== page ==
The Problem of Brittle Books
of thousands of books in Cornell University's Albert R. Mann Library
were originally printed on paper that becomes brittle over time.
Between 1850 and 1950 publishers used acidic paper to print books
and magazines, not realizing that acidic paper disintegrates with
exposure to air, becomes brittle over time and crumbles into dust.
About half of Mann's collection is printed on this type of paper,
and the page at left is an example of the deterioration that comes
For several years Mann has used a preservation technology
that produces satisfying results: scanning and digitizing. This
technique, though more expensive than microfilming, produces an
excellent quality, acid-free facsimile of the scanned original
as well as a digital file from which a microfilm reel and a web
version of each title can be created. The new, acid-free
version is cataloged, shelved for patrons to use and will remain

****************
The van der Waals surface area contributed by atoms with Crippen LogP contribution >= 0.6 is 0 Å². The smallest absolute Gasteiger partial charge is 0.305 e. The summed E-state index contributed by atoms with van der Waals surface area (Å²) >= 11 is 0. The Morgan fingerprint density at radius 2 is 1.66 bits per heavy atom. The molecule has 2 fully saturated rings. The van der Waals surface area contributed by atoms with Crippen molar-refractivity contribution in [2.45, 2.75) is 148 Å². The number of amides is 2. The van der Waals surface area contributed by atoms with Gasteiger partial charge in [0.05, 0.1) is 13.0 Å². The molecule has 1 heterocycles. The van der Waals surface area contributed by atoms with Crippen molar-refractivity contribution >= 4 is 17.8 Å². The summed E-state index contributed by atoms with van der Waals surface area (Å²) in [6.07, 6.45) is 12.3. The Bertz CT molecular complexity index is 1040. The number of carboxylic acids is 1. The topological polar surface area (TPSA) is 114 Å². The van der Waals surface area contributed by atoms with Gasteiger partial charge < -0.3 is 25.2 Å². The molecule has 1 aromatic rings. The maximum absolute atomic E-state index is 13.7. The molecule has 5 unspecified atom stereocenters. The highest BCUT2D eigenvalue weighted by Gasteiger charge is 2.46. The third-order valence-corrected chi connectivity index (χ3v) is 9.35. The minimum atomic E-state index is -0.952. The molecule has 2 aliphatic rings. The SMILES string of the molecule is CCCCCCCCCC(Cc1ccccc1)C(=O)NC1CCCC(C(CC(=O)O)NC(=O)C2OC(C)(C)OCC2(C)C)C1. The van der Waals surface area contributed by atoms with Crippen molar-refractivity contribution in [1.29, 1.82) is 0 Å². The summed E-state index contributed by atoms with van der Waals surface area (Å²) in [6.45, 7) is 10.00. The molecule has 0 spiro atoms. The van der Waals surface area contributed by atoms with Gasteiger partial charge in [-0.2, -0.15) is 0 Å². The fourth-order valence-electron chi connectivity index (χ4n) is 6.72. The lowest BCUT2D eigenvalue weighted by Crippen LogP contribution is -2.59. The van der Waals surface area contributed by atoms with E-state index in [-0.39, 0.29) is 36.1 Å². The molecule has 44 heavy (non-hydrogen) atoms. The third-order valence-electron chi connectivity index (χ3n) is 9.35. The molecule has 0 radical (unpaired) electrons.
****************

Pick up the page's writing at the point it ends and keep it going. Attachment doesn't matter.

durable for hundreds of years.
Scanning also generates an electronic file of the
book that Mann posts online for public use. This means we have
both an acid-free copy of the book and that we can share an electronic
version with the community of scholars and students where there
is copyright clearance. Finally, scanning and digitizing allow
us to make a microfilm copy of each book for permanent storage
at National Underground Storage.
With more than 350,000 volumes in our collection
threatened by embrittlement, it was hard to decide which to digitize
first. Working with scholars in the field, we identified the Core
Historical Literature of Agriculture - those books and journals
that represent the most important publications in the agricultural
sciences between 1850 and 1950. So far we've scanned and digitized
more than 2,000 of these books for posterity.
Mann plans to continue preserving the Core Historical
Literature of Agriculture, and we have established a similar collection
that focuses on the historical literature of home economics and
human ecology. Visit Home Economics Archive: Research, Tradition
and History (HEARTH) at http://hearth.library.cornell.edu.